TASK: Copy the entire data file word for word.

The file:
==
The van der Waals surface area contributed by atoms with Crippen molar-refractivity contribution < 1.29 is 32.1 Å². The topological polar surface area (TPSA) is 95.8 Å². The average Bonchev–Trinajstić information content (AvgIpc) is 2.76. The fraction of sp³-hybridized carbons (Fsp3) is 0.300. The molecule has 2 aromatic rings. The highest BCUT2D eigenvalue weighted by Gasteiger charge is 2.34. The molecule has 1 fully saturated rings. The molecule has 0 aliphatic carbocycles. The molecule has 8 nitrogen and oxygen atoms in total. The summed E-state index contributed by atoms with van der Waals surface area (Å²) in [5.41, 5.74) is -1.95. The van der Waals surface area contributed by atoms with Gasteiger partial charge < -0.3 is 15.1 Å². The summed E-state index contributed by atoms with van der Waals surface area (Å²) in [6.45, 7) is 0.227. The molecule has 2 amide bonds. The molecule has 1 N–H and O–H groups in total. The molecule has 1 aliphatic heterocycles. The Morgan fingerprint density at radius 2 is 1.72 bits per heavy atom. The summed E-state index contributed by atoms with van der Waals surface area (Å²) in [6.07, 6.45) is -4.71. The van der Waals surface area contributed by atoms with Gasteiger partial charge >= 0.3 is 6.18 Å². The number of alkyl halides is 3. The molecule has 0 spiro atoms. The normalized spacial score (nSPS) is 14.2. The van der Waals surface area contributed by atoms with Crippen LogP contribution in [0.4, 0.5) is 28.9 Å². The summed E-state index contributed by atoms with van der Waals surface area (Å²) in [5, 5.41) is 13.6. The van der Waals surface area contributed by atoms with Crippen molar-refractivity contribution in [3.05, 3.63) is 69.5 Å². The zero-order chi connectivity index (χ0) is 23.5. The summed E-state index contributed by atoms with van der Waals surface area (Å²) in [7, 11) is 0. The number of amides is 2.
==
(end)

The van der Waals surface area contributed by atoms with Crippen molar-refractivity contribution < 1.29 is 32.1 Å². The topological polar surface area (TPSA) is 95.8 Å². The average Bonchev–Trinajstić information content (AvgIpc) is 2.76. The fraction of sp³-hybridized carbons (Fsp3) is 0.300. The molecule has 2 aromatic rings. The highest BCUT2D eigenvalue weighted by Gasteiger charge is 2.34. The molecule has 1 fully saturated rings. The molecule has 0 aliphatic carbocycles. The molecule has 8 nitrogen and oxygen atoms in total. The summed E-state index contributed by atoms with van der Waals surface area (Å²) in [5.41, 5.74) is -1.95. The van der Waals surface area contributed by atoms with Gasteiger partial charge < -0.3 is 15.1 Å². The summed E-state index contributed by atoms with van der Waals surface area (Å²) in [6.45, 7) is 0.227. The molecule has 2 amide bonds. The molecule has 1 N–H and O–H groups in total. The molecule has 1 aliphatic heterocycles. The Morgan fingerprint density at radius 2 is 1.72 bits per heavy atom. The summed E-state index contributed by atoms with van der Waals surface area (Å²) in [6.07, 6.45) is -4.71. The van der Waals surface area contributed by atoms with Gasteiger partial charge >= 0.3 is 6.18 Å². The number of alkyl halides is 3. The molecule has 0 spiro atoms. The normalized spacial score (nSPS) is 14.2. The van der Waals surface area contributed by atoms with Crippen LogP contribution in [0.4, 0.5) is 28.9 Å². The summed E-state index contributed by atoms with van der Waals surface area (Å²) in [5, 5.41) is 13.6. The van der Waals surface area contributed by atoms with Crippen molar-refractivity contribution in [3.05, 3.63) is 69.5 Å². The zero-order chi connectivity index (χ0) is 23.5. The summed E-state index contributed by atoms with van der Waals surface area (Å²) in [7, 11) is 0. The number of amides is 2.